But even if Ms Cheong had reason to know that what she was doing was wrong and likely not private, was NTUC right in firing her for one racist Facebook remark?
Surely – goes the argument – NTUC could have counselled Ms Cheong instead (which it did, before firing her). Ms Cheong could have been allowed to continue in her post, hopefully wiser and more tolerant for the experience.
It is hard to say whether NTUC ‘overreacted’ in terms of being fair to Ms Cheong, or giving her a second chance. But it is easy to see why it did what it did – and in purely instrumental terms, it was no overreaction.
First, NTUC’s “zero tolerance” stance for racism is perfectly understandable in Singapore, given the sensitivity with which racial issues are treated here. Anything less than sacking Ms Cheong might be interpreted as compromising the central national value of racial harmony.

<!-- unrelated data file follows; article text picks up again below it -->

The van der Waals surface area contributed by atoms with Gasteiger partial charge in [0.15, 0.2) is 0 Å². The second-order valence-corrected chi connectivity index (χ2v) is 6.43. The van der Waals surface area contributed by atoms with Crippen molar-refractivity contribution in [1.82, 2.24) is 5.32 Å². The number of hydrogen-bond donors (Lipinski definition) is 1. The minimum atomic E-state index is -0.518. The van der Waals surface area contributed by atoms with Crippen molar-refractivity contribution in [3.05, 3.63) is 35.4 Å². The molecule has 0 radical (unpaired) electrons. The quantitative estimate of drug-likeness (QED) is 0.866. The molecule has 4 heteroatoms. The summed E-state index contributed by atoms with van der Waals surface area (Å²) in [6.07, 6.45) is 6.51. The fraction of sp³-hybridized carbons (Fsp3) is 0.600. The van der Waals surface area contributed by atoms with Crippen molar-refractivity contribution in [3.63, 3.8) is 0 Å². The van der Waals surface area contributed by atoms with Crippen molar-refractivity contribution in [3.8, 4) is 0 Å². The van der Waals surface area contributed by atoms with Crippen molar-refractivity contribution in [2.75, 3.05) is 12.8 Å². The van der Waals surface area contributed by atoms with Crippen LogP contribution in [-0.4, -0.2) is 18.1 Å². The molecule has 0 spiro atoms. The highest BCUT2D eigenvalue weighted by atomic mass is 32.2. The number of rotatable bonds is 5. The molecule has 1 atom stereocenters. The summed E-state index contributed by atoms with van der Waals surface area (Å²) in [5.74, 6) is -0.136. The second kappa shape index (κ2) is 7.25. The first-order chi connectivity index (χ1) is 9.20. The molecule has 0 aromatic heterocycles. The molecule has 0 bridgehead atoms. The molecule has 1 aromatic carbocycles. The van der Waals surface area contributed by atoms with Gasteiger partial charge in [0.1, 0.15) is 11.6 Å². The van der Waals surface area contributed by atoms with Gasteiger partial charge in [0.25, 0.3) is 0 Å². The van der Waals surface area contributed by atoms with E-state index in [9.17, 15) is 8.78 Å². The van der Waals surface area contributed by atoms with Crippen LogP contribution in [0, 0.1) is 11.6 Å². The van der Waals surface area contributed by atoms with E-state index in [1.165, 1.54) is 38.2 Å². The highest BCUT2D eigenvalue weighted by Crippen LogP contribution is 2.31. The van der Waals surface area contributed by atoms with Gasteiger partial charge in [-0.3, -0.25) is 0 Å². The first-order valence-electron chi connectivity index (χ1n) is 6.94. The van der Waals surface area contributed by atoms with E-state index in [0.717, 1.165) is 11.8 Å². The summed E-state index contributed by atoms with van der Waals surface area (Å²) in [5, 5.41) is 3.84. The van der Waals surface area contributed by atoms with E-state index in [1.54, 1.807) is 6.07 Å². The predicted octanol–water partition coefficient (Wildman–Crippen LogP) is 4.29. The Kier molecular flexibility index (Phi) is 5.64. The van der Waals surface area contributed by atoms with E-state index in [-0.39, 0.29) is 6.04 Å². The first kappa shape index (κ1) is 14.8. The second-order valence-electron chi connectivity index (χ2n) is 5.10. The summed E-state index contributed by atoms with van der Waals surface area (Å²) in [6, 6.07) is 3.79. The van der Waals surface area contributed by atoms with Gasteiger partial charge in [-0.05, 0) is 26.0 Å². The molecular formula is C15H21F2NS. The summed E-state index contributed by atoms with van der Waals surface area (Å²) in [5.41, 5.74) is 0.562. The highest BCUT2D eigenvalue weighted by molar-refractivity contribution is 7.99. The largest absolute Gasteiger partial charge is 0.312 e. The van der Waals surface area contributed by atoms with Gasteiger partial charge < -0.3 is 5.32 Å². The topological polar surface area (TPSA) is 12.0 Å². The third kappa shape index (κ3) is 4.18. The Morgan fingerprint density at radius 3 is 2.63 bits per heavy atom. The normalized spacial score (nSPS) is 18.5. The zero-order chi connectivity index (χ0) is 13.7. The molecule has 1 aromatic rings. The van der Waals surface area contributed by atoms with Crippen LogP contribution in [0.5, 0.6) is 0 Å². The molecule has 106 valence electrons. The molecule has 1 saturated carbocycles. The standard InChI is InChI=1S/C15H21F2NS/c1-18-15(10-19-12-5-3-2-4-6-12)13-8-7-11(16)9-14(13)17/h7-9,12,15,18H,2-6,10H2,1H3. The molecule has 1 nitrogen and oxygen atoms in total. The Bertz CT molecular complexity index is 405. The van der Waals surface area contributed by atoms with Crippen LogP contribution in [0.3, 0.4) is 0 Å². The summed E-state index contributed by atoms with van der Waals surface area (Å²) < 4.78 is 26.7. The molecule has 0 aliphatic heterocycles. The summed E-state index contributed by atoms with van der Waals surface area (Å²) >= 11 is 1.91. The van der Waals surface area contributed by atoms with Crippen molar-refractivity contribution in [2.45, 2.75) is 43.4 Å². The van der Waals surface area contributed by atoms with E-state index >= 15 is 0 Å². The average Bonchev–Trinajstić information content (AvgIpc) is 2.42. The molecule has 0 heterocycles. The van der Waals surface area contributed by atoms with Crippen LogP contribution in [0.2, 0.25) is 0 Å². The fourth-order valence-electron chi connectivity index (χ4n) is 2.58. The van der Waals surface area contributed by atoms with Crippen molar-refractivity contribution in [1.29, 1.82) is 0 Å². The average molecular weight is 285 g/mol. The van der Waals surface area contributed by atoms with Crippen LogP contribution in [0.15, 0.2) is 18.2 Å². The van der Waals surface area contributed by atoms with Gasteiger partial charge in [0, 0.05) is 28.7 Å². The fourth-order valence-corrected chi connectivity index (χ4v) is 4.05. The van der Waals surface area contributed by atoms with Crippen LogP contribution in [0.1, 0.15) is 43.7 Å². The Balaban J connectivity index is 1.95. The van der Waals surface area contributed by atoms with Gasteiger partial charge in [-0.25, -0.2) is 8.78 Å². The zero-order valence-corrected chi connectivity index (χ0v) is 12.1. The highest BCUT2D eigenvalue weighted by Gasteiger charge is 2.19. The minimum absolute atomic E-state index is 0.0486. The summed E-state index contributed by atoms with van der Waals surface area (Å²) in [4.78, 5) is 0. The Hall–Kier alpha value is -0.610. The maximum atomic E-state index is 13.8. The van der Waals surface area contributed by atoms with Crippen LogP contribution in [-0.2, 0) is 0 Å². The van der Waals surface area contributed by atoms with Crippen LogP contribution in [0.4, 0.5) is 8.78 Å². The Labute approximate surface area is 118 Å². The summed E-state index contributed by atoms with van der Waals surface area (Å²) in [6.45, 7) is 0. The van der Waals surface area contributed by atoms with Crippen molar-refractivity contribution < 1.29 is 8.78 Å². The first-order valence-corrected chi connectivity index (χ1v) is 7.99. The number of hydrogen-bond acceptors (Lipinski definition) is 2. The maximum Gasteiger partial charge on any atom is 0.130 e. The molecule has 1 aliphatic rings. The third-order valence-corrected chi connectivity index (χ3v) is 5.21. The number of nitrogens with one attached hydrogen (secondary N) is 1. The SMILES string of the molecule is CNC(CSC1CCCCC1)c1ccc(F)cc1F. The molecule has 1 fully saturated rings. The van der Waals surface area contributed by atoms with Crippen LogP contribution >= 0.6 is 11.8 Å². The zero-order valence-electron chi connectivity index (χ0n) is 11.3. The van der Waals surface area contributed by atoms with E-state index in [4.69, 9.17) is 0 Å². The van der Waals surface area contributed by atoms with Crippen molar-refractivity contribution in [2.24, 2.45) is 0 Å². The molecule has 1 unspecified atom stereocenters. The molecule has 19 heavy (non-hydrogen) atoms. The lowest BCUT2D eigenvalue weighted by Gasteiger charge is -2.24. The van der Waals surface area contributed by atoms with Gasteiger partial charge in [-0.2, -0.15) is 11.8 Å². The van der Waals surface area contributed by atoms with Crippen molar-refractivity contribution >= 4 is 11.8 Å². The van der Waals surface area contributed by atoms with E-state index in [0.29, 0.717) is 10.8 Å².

Secondly, as a labour movement built on “inclusiveness” and meant to represent all workers, NTUC has an especial responsibility to take a firm stance against bigotry. An organisation which does not condemn prejudice against minorities may alienate them with its inaction.
Thirdly, under the glare of social media’s spotlights, employers might feel an understandable pressure to come down harshly on any misdemeanour – and to be seen to be doing so. If NTUC had not fired Ms Cheong, it would likely have received flak for that.
The consequences of NTUC’s move are a separate matter. In previous episodes of online racism, some have criticised heavy-handed moves such as police reports, arguing that it is more fruitful to let racism be defeated in open debate. Ms Cheong’s sacking might also give ammunition to the anti-political correctness brigade, who think that any reaction to racism is overreaction and that minorities are just ‘being too sensitive’.